Open: Lunch; Mon–Fri 12.30pm–2:30pm, Sat and Sun 12.30pm–3pm, Dinner; Sun–Tue 6pm–10pm, Wed–Sat 6pm–10.30pm.
Sushinho is a sleek and sophisticated Brazilian-Japanese fusion restaurant which fits perfectly into the upmarket King’s Road. Its sleek dark wood interior blends with exposed brick, bamboo walls and low-key lighting to create a civilised, hush-hush atmosphere.
On my week night visit the upstairs restaurant was full of attractive, young Chelsea couples. Once we were seated my Japanese dining companion and I ordered two fantastic cocktails from the impressive and extensive drinks menu. Simon followed the other diners and opted for Siena Miller’s favourite low-calorie number; the Cucumber Sour (£9). It was as expected; cool and refreshing. I opted for the house cocktail; the Sushinho Sakeirinha (£9), sake muddled with pink grapefruit and passion fruit. The bitterness of the grapefruit balanced the sweet passion fruit very well.
Our attentive and knowledgeable waitress happily ordered for us and we started with the chef’s choice Sushi Platter (£20) which consists of 10 pieces of the day’s special sushi. Our favourite was the Spider Roll which married perfectly moist soft shell crab with lettuce, tobiko, chilli mayonnaise and a subtle hint of jalapeño. Ironically the only dud was the House Special, the Sushinho Roll which featured salmon, crab, cream cheese and soy sauce and was served warm due to its Brazilian influence – a little bland.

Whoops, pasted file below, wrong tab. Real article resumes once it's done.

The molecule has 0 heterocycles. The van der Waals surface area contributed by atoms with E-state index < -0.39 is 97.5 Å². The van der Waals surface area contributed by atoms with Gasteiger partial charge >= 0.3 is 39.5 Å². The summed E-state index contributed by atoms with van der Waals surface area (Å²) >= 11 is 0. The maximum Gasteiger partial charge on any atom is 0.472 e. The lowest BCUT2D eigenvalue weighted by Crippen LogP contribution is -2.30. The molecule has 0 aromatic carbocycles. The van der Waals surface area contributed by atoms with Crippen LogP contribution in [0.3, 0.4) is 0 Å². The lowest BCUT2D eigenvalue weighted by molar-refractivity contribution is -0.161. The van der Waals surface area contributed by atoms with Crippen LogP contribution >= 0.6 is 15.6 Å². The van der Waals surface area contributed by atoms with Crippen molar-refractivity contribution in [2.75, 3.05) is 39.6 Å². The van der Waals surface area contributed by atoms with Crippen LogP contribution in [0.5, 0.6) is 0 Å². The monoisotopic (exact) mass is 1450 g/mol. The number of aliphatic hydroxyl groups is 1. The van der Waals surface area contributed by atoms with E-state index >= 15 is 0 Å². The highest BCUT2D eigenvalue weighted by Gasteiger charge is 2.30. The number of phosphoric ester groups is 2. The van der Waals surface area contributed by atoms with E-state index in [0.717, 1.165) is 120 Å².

For entrees we were blown away by the Butterfish and Asparagus Skewers with ginger and a sake and miso dressing (£12). The fresh fish melted in the mouth and the subtly sweet dressing complimented the less powerful flavour of the fish perfectly. The Schichimi Baby Squid with lime (£7.50) was the best we had ever tasted, served in bite-size portions with a delicate crispy batter.
Unfortunately, the main courses from the Sushinho Specials section were a tough act to follow; a task they failed. If there was a winner on this course then it would have been my dining companion who received a good portion of steamed Hiramasa accompanied by butternut squash two ways, yuzu fennel, olives, pineapple and vanilla dressing (£20). The Hiramasa (kingfish) was fantastically moist and tender although its presentation was a little off putting, it arrived swimming in pureed butternut squash with small lumps of the vegetable joining it. The unusual fusion of pineapple and olives with butternut squash puree is not one we would willingly repeat again.
My main seemed distinctly ill-fitting with the rest of the menu and was frankly somewhat hard to swallow after the delightfully light complex flavours of the sushi. Pork loin, sweet potato and mozzarella gratin, hispi cabbage, crispy pancetta and tamarind jus (£16); the less said about this dish the better. The pork loin was dry, the pork belly was too fatty, the cabbage was boring and the mozzarella gratin was heavy and flavourless.
On the other hand the Cassava Chips with Shichimi Mayonnaise (£3.75), that accompanied our mains were a huge success, they had an unusually abrasive texture and a lovely sweetness to them.
I think the lesson learned here is… Stick to fish and chips and you will be blown away!
Dinner for two, with cocktails, around £100.